Figure 4-Langerhans cells are strongly positive for CD1a. Note the benign non-staining squamous epithelial cells.
This is a 3 1/2 month old boy with a one month history of a scaly papular rash on the scalp and trunk.
Langerhans Cell Histiocytosis
This is an uncommon hematopoietic neoplasm of the skin. For many years, these diseases were known by such terms as Histiocytosis X, Hand-Schuller-Christian disease, Eosinophilic granuloma, and Letterer-Siwe disease. Currently, all of these previous designations are considered clinical variants, best categorized under the appellation cited above. The unifying histopathologic feature is the Langerhans cell, a cell normally involved in antigen processing within the skin. These cells have a characteristic immunohistochemical profile for CD1a (Figure 4) and for S100. If one can avail of an electron microscope, a diligent search will reveal the Birbeck granule (Figure 5), pathognomonic for a Langerhans cell.
The clinical presentation of this patient is rather classic but as we all know, sometimes tumors do not read the books. The recent dermatology literature is replete with unusual clinical presentations, including a blueberry muffin baby (see reference below).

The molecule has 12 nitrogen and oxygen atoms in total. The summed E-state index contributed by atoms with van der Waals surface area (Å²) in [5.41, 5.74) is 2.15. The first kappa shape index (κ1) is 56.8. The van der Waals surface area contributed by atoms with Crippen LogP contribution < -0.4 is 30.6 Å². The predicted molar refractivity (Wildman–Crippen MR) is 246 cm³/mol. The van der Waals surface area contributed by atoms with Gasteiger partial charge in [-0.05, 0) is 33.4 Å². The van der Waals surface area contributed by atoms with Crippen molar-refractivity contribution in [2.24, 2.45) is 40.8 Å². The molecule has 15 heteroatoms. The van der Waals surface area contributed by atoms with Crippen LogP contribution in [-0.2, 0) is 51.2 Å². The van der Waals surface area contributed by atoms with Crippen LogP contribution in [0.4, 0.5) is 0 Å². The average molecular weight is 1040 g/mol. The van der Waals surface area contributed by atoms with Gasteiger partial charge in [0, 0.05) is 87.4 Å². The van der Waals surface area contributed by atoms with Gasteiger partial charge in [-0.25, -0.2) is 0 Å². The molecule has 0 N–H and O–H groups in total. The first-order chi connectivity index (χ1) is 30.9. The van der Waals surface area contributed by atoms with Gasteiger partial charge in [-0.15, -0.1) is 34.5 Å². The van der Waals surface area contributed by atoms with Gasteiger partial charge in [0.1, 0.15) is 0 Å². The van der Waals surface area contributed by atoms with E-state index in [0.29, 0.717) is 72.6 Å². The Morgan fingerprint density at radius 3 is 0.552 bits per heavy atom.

Clinical photograph and information submitted by Elizabeth Lener, M.D.
Braier J, Chantada G, Rosso D, Bernaldez P, Amaral D, Latella A, Balancini B, Masautis A, Goldberg J. Langerhans cell histiocytosis: retrospective evaluation of 123 patients at a single institution. Pediatr Hematol Oncol 1999 Sep-Oct;16(5):377-85.
Howarth DM, Gilchrist GS, Mullan BP, Wiseman GA, Edmonson JH, Schomberg PJ. Langerhans cell histiocytosis: diagnosis, natural history, management, and outcome. Cancer 1999 May 15;85(10):2278-90.
Last Updated July 29, 2005
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